Dr. Samuel A. Mudd.
Dr. Samuel Alexander Mudd was born December 20, 1833, in Charles County, Maryland, the fourth of the ten children of Henry Lowe Mudd and his wife, Sarah Ann Reeves. Young Sam was raised on the family plantation “Oak Hill,” approximately 30 miles from downtown Washington, D.C., and received his early education at Frederick, Maryland, where he attended St. John’s College for two years. On September 16, 1851, he entered Georgetown College, Washington D.C., and three years later enrolled as a student at the University of Maryland Medical Department from which he graduated.
Returning to Charles County with the ink still damp on his medical diploma, the young doctor married his childhood sweetheart, Sarah Frances Dyer (whom he called “Frank” for the reason that he already had a sister with a similar name) on Thanksgiving Day, November 26, 1857. They became the parents of nine children and grandparents of 33 grandchildren.
About the time of his marriage, Sam’s father gave the plantation “St. Catharine,” containing 218 acres, 1 rood, and 13 perches of land. It is one of the few plantations in the State of Maryland that has remained in the same family for more than two centuries.
St. Catharine was originally part of the Oak Hill plantation, which was owned by Thomas Mudd who came to American during the 1640s. The home was in poor condition at the time of Sam and Sarah’s marriage, and had to be restored before they could move it. The farm mainly produced tobacco, and the couple owned ten slaves, most of whom lived in quarters located on the crest of the hill adjacent to the path designated as the “Booth Escape Route.” The kitchen was changed in 1864, when Dr. Mudd purchased a cookstove to convert from open-hearth cooking. The center part of the house was built during that year by Baptist Washington and Dr. Mudd, adding two more rooms to the house.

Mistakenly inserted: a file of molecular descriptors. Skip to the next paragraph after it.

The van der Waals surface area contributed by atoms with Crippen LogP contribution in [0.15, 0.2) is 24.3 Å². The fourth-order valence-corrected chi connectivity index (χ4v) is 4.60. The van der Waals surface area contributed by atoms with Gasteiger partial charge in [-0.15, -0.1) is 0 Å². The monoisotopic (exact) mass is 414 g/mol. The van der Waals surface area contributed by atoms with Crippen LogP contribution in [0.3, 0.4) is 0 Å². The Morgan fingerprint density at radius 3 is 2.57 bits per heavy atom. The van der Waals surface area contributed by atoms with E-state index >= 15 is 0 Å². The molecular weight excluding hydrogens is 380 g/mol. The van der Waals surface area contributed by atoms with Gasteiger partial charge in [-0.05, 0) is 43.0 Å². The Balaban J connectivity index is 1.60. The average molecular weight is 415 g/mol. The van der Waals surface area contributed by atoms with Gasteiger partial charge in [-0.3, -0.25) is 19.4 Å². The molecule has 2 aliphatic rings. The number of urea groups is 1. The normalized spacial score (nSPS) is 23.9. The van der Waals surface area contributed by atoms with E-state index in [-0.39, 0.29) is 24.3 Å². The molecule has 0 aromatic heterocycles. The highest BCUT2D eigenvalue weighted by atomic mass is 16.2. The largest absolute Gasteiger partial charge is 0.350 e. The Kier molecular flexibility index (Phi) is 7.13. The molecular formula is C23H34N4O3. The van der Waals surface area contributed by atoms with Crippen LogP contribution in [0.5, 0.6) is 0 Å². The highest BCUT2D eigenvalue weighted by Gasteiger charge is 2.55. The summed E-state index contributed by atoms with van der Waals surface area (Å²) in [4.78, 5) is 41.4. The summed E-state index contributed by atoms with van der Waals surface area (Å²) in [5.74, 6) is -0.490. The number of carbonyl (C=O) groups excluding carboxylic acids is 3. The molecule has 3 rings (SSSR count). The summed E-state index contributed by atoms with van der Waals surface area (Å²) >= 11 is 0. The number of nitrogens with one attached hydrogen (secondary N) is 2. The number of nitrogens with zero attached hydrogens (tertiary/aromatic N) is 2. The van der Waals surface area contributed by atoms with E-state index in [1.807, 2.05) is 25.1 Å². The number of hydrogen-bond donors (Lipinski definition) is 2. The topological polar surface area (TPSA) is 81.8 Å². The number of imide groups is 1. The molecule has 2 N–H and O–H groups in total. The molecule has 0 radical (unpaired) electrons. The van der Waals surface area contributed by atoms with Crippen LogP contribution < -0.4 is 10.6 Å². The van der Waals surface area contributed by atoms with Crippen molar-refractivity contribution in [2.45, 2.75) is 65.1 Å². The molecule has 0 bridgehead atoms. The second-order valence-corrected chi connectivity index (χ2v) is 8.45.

Sam was a 31-year-old country doctor, and the father of four children (Andrew, Lillian, Thomas, and Samuel A. Mudd, II), when President Lincoln was assassinated at Ford’s Theatre in Washington, D.C., on Good Friday, April 14th, 1865. The assassin, actor John Wilkes Booth, broke his leg while fleeing the scene and needed medical attention. Accompanied on horseback by David Herold, Booth arrived at Dr. Mudd’s home at 4 a.m., April 15th. Sam splinted the broken limb and let the travelers rest for several hours in an upstairs bedroom before they continued their journey later that afternoon. Leaving by way of a dirt road, Booth and Herold proceeded to Samuel Cox’s house in Bel Alton, Maryland, arriving later that same evening. On April 21st they crossed the river to Virginia and made their way to the Garrett farm near Bowling Green. In the early morning hours of April 26th, two weeks after the assassination, Union cavalry surrounded a tobacco shed where Booth was sleeping. They set fire to the shed. Booth was shot while trying to escape the flames. He died on the Garrett front porch.